This summer Silvio Curtis (Classical Languages M.A. candidate) used his Franklin College of Arts and Sciences Dean's Award and a Devaux Graduate Travel Award to study at Leiden University. Here's a bit about his adventure!
This summer I traveled to the Netherlands to participate in the Summer School of Languages and Linguistics organized by Leiden University, thanks to funding from the Graduate School Dean’s Award and our department’s Devaux Fund. I took courses on Comparative Indo-European Poetics and Mythology, Reading Tocharian Texts, The Homeric Kunstsprache (artistic dialect), and The Hittite Language. Studying Hittite was a particularly unique opportunity, since it’s one of the oldest recorded Indo-European languages but it isn’t normally taught at UGA. It’s allowing me to write an MA thesis on hospitality type-scenes in Homer and Hittite mythological texts, and it also turned out to be helpful for a conference paper I’m working on about the Indo-European etymology of δόλος. Besides, I can now face down marauding Hittite time travelers with lines from my homework exercises, like zik=ma=z DUMU-as! nu ŪL kuitki sakti! naḫsarnusi=ma=mu ŪL! (You are a child! You know nothing! You do not impress me!). Apparently that quotation is almost the same as one from the Game of Thrones TV show – at least that was my classmate’s explanation of why she cracked up translating it.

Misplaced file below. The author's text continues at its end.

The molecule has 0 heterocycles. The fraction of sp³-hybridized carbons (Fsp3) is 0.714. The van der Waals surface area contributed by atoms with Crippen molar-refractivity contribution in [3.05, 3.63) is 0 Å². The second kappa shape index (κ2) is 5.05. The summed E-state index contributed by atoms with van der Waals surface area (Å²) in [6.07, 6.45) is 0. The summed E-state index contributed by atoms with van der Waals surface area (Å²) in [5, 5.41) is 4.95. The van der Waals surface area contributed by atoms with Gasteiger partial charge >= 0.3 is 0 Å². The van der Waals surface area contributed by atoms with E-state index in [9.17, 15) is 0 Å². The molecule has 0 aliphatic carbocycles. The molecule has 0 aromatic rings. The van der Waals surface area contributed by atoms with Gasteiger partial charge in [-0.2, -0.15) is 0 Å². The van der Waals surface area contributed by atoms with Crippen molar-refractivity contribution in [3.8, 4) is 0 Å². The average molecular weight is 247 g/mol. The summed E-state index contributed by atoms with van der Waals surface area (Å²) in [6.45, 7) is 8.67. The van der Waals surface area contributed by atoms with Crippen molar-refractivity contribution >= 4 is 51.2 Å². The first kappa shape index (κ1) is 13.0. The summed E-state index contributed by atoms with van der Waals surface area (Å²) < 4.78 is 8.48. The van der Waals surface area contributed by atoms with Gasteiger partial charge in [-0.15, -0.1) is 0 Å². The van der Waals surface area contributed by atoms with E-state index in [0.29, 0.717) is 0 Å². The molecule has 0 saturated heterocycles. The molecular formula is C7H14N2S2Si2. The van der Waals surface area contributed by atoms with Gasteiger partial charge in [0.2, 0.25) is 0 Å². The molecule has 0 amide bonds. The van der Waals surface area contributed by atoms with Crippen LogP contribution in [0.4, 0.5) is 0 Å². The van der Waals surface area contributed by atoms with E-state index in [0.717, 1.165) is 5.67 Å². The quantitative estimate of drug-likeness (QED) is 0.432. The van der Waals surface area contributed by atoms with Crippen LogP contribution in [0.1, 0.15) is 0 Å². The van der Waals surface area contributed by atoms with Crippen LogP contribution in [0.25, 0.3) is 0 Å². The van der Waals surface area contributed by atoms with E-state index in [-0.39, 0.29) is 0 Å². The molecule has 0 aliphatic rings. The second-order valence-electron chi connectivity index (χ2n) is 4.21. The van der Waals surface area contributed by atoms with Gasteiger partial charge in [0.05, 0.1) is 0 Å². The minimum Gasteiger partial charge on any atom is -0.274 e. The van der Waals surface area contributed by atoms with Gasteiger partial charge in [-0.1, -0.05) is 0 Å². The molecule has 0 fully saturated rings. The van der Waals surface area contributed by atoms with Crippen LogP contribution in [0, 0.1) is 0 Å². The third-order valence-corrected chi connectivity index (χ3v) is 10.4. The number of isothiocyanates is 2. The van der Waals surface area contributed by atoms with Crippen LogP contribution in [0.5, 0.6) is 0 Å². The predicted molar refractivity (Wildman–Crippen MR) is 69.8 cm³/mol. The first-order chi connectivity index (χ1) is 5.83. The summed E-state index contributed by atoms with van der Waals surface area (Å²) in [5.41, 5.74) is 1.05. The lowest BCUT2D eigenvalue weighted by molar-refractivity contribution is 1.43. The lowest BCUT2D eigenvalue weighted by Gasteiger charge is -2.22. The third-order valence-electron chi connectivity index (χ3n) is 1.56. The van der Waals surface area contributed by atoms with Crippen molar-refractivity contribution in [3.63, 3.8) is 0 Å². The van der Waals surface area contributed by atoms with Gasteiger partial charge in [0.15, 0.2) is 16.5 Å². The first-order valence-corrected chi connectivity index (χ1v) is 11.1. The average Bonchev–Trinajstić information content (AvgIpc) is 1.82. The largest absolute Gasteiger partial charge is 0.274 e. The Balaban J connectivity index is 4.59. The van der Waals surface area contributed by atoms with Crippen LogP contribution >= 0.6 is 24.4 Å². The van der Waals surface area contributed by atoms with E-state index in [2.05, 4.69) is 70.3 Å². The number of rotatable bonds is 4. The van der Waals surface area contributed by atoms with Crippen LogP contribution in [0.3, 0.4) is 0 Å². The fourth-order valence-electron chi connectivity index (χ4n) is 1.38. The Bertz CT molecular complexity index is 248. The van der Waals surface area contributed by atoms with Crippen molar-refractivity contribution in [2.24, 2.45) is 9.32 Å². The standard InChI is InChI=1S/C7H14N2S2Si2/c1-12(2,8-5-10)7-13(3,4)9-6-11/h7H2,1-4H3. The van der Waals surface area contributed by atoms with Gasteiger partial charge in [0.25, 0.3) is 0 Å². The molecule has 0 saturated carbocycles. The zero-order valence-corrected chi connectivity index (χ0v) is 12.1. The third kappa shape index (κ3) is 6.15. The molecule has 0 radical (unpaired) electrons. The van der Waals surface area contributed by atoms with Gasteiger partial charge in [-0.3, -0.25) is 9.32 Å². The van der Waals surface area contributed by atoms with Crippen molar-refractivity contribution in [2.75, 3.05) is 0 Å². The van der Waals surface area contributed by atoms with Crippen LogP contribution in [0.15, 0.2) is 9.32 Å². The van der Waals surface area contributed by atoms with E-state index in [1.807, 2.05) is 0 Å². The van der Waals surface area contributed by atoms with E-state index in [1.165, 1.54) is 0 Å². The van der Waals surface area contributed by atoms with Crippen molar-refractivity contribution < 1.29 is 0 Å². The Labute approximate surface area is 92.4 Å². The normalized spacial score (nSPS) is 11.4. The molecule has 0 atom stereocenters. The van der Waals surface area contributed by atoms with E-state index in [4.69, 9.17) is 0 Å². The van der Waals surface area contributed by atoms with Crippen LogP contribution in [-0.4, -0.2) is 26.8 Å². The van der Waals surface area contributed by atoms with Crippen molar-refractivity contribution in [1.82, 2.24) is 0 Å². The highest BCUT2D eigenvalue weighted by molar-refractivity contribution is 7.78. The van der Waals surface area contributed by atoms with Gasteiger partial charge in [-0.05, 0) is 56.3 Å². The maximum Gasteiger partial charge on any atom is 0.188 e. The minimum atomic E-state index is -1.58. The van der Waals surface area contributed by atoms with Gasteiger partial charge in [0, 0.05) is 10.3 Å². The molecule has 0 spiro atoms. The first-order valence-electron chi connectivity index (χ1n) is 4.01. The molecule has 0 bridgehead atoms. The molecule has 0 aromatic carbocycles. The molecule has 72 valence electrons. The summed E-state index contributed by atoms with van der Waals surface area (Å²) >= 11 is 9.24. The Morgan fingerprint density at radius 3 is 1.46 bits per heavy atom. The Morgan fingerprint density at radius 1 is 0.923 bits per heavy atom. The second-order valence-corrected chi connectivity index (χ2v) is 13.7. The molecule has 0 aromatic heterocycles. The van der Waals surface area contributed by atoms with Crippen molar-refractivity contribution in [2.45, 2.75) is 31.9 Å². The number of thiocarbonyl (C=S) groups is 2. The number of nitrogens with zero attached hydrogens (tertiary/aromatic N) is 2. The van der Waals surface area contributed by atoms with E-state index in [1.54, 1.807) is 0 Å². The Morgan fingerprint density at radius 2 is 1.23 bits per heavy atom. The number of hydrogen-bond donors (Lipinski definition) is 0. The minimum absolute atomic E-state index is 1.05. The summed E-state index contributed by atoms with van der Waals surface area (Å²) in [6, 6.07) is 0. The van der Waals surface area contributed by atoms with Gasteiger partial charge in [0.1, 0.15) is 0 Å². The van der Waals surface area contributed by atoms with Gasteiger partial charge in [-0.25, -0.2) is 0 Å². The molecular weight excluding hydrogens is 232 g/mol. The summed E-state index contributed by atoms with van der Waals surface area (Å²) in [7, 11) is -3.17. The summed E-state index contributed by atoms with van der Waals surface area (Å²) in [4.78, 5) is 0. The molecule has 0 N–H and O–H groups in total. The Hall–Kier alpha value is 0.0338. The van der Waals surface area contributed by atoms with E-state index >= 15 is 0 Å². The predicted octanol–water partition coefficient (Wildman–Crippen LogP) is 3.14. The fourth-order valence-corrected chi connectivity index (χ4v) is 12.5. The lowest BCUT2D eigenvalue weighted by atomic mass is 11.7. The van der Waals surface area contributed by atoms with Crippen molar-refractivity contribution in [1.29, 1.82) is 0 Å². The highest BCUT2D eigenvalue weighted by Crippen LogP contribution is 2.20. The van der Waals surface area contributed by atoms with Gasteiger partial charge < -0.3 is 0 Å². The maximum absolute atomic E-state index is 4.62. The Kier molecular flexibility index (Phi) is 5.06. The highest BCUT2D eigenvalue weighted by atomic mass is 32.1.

The professors were Indo-Europeanists from Leiden and other European universities. My fellow students were mostly European, but some came from places further afield, like Australia or Japan. Quite a few people were professors in some classes and students in others, but the majority of students were grad students like me, and there were even a few undergrads. I don’t even know how many times people asked me if I was Italian because of my name. For the record, I have no known historical connection to Italy! And when you mentioned Georgia, you had to remember to specify whether you meant the US state or the nation, especially since the Summer School had a course in Georgian. UGA isn’t an obscure name, though; quite a few people remembered students from our Linguistics Program who had gone to the Summer School in recent years.
I regretted that attending classes, doing homework, going to evening lectures and socializing with fellow students and professors afterward left no time for exploring the rest of Leiden. It’s roughly the same size city as our Athens and didn’t look all that different on the surface. One novelty was having so much water everywhere. I crossed the Rhine every day on my way to classes and back, and you won’t walk five minutes without seeing canals or ponds, all well populated with ducks, swans, seagulls, and often humans in boats. I loved it, but not all students appreciated having talkative seagulls outside their window in the early morning! You can see that the city doesn’t depend on cars nearly as much as Athens, with wide, well-used bike lanes on every street and buses running every day including weekends. I took a half-hour bus ride out to the beach the Sunday morning after classes ended and flew back to Georgia that same afternoon.